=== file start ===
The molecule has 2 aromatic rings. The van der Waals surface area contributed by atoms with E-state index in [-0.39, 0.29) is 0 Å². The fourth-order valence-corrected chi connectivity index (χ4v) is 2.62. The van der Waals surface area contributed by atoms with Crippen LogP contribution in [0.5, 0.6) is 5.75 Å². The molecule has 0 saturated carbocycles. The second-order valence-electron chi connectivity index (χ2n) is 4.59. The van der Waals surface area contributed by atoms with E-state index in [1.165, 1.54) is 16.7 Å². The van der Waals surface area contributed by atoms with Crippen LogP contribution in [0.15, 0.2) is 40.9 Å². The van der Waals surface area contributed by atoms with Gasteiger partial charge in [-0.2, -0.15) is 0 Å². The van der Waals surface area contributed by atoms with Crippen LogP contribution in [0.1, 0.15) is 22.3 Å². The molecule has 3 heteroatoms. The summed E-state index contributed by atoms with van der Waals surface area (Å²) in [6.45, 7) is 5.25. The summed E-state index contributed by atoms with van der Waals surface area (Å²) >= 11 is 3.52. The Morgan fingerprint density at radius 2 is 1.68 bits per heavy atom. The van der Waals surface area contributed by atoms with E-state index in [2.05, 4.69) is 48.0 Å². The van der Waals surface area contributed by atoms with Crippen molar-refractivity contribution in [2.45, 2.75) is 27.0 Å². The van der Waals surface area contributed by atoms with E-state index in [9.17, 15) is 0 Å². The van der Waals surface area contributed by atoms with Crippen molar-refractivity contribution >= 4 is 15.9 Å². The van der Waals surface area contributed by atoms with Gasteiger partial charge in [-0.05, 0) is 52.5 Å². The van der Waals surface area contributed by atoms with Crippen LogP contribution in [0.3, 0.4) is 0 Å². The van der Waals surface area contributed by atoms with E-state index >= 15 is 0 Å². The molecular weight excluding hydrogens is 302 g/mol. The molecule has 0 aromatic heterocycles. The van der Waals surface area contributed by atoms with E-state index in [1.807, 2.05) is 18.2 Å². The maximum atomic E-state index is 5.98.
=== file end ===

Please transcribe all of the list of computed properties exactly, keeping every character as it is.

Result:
The molecule has 2 aromatic rings. The van der Waals surface area contributed by atoms with E-state index in [-0.39, 0.29) is 0 Å². The fourth-order valence-corrected chi connectivity index (χ4v) is 2.62. The van der Waals surface area contributed by atoms with Crippen LogP contribution in [0.5, 0.6) is 5.75 Å². The molecule has 0 saturated carbocycles. The second-order valence-electron chi connectivity index (χ2n) is 4.59. The van der Waals surface area contributed by atoms with E-state index in [1.165, 1.54) is 16.7 Å². The van der Waals surface area contributed by atoms with Crippen LogP contribution in [0.15, 0.2) is 40.9 Å². The van der Waals surface area contributed by atoms with Gasteiger partial charge in [-0.2, -0.15) is 0 Å². The van der Waals surface area contributed by atoms with Crippen LogP contribution in [0.1, 0.15) is 22.3 Å². The molecule has 3 heteroatoms. The summed E-state index contributed by atoms with van der Waals surface area (Å²) in [6.45, 7) is 5.25. The summed E-state index contributed by atoms with van der Waals surface area (Å²) >= 11 is 3.52. The Morgan fingerprint density at radius 2 is 1.68 bits per heavy atom. The van der Waals surface area contributed by atoms with E-state index in [2.05, 4.69) is 48.0 Å². The van der Waals surface area contributed by atoms with Crippen molar-refractivity contribution in [2.45, 2.75) is 27.0 Å². The van der Waals surface area contributed by atoms with E-state index in [9.17, 15) is 0 Å². The van der Waals surface area contributed by atoms with Crippen molar-refractivity contribution >= 4 is 15.9 Å². The van der Waals surface area contributed by atoms with Gasteiger partial charge in [-0.05, 0) is 52.5 Å². The van der Waals surface area contributed by atoms with Crippen LogP contribution in [0.3, 0.4) is 0 Å². The van der Waals surface area contributed by atoms with E-state index >= 15 is 0 Å². The molecular weight excluding hydrogens is 302 g/mol. The molecule has 0 aromatic heterocycles. The van der Waals surface area contributed by atoms with E-state index in [1.807, 2.05) is 18.2 Å². The maximum atomic E-state index is 5.98.